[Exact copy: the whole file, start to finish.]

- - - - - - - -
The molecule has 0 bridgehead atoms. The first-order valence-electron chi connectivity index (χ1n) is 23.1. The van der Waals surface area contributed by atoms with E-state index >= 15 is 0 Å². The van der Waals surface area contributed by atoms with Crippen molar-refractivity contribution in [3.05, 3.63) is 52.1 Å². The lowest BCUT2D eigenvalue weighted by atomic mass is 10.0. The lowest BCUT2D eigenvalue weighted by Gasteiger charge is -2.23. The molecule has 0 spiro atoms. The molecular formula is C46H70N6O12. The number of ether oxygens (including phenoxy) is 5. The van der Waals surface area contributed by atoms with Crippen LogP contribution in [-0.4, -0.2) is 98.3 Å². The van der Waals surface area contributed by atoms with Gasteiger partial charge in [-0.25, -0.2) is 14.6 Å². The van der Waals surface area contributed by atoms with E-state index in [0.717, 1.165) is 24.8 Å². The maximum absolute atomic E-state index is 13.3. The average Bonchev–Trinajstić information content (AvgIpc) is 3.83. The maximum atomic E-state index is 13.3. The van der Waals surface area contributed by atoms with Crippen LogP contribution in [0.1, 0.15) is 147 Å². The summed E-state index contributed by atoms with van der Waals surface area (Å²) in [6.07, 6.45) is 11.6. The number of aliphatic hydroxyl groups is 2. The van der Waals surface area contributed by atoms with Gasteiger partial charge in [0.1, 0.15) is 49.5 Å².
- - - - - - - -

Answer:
The molecule has 0 bridgehead atoms. The first-order valence-electron chi connectivity index (χ1n) is 23.1. The van der Waals surface area contributed by atoms with E-state index >= 15 is 0 Å². The van der Waals surface area contributed by atoms with Crippen molar-refractivity contribution in [3.05, 3.63) is 52.1 Å². The lowest BCUT2D eigenvalue weighted by atomic mass is 10.0. The lowest BCUT2D eigenvalue weighted by Gasteiger charge is -2.23. The molecule has 0 spiro atoms. The molecular formula is C46H70N6O12. The number of ether oxygens (including phenoxy) is 5. The van der Waals surface area contributed by atoms with Crippen LogP contribution in [-0.4, -0.2) is 98.3 Å². The van der Waals surface area contributed by atoms with Gasteiger partial charge in [-0.25, -0.2) is 14.6 Å². The van der Waals surface area contributed by atoms with E-state index in [0.717, 1.165) is 24.8 Å². The maximum absolute atomic E-state index is 13.3. The average Bonchev–Trinajstić information content (AvgIpc) is 3.83. The maximum atomic E-state index is 13.3. The van der Waals surface area contributed by atoms with Crippen LogP contribution in [0.1, 0.15) is 147 Å². The summed E-state index contributed by atoms with van der Waals surface area (Å²) in [6.07, 6.45) is 11.6. The number of aliphatic hydroxyl groups is 2. The van der Waals surface area contributed by atoms with Gasteiger partial charge in [0.1, 0.15) is 49.5 Å².